LOS ANGELES, March 2, 2020 /PRNewswire/ -- Six leading researchers from different departments in the USC Marshall School of Business will present their latest research on a range of timely business topics at the school's annual research fair, entitled "Research Visions," on Friday, March 6. Summaries of the research papers are included below.
WHAT: USC Marshall "Research Visions" Research Fair
WHEN: Friday, March 6, presentations from Noon to 2:30 pm
WHERE: USC Hotel, Grand Ballroom; the event also will be available online via livestream video, beginning at 11:50 am here: https://livestream.com/accounts/11826764/events/9016801.
Videos of previous Research Fair events are also available online here: https://www.marshall.usc.edu/faculty-research/research-fair-videos
Tom Chang, Associate Professor of Finance and Business Economics, "Environment Economics":
- The physical environment has a much bigger impact on factors like productivity and cognitive function than most people realize. For example, air quality has been shown to affect everything from crime levels to test scores to how accurately MLB umpires call balls and strikes. The implications of this research for individual, firm, and economy wide productivity are considerable. In this talk, Professor Chang will summarize some of the key findings of this literature with a special focus on the environment in and around Hoffman Hall 504 – his campus office.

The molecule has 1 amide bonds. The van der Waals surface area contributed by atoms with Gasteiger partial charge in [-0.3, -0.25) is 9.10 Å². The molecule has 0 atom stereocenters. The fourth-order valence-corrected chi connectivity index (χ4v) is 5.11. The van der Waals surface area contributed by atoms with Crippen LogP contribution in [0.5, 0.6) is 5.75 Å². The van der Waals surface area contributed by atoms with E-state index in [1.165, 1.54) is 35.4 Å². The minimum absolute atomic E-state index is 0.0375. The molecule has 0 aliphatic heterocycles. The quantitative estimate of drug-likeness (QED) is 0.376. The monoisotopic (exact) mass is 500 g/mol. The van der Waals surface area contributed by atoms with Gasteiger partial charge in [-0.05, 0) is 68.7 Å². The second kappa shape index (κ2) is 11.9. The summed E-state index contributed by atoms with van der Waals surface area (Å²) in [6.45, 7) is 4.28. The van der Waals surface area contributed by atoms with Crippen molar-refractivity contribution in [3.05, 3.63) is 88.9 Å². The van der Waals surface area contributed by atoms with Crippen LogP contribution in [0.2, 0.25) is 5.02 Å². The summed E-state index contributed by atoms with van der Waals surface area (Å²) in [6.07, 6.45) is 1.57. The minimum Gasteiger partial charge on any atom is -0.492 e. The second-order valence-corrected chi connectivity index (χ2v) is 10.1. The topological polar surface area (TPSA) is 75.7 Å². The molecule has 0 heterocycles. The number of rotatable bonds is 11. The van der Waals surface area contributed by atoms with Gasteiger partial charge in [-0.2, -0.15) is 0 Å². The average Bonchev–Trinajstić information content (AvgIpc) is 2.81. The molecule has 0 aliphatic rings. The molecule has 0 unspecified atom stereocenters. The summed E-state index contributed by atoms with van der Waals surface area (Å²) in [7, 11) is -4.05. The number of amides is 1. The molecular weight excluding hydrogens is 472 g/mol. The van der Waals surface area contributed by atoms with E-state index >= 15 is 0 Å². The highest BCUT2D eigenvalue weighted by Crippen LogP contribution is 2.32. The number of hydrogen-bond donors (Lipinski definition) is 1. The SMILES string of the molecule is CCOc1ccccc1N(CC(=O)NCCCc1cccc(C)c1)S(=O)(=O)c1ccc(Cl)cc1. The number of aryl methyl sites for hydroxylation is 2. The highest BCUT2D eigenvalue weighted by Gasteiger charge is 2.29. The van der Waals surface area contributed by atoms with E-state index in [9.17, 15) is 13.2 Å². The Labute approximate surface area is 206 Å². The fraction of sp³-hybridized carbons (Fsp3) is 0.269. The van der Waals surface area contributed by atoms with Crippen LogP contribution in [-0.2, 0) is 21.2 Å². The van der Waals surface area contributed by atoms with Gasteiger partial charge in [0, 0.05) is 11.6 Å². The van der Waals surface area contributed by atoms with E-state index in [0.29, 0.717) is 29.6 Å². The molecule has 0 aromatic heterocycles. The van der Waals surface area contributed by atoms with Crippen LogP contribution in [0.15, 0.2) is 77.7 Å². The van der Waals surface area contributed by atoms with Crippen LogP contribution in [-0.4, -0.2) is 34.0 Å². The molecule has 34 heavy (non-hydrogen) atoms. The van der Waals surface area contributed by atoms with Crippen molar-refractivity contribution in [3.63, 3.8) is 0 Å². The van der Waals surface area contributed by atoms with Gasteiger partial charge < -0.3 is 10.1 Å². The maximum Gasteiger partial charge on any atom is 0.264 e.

Anthony Dukes, Chair and Professor of Marketing, "When the Marketer Knows more about the Consumer than the Consumer":
- Can the marketer know more about the consumer than the consumer herself? And, if so, can this informational advantage be exploited? These questions are on many people's minds due to the rapid expansion of consumer data available to marketers. Professor Dukes' research explores the economic underpinnings of these situations to understand the importance of consumer suspicions in keeping companies "in check" so that they do not exploit their informational advantage.
Yingying Fan, Professor of Data Sciences and Operations, "Reproducible and Interpretable Inference with Big Data":
- Many contemporary large-scale applications with big data involve building complicated statistical models such as deep neural networks (DNNs). These models are usually difficult to interpret and produce results that are irreproducible. Selecting important features among a large number of available ones is a popularly used and effective tool for improving the interpretability and reproducibility of statistical inference results. To achieve feature selection in arbitrarily complicated high-dimensional models with controlled error rate, a new framework was recently proposed for model-X knockoffs in Candes, Fan, Janson and Lv (2018). In this talk, Professor Fan will give a high-level overview of the model-X knockoffs framework and discuss a new DNN architecture that we proposed for integrating the model-X knockoffs framework with deep learning models. The talk will close with an economic application.
Nathanael Fast, Associate Professor of Management and Organization, "The Psychology of Artificial Intelligence Adoption":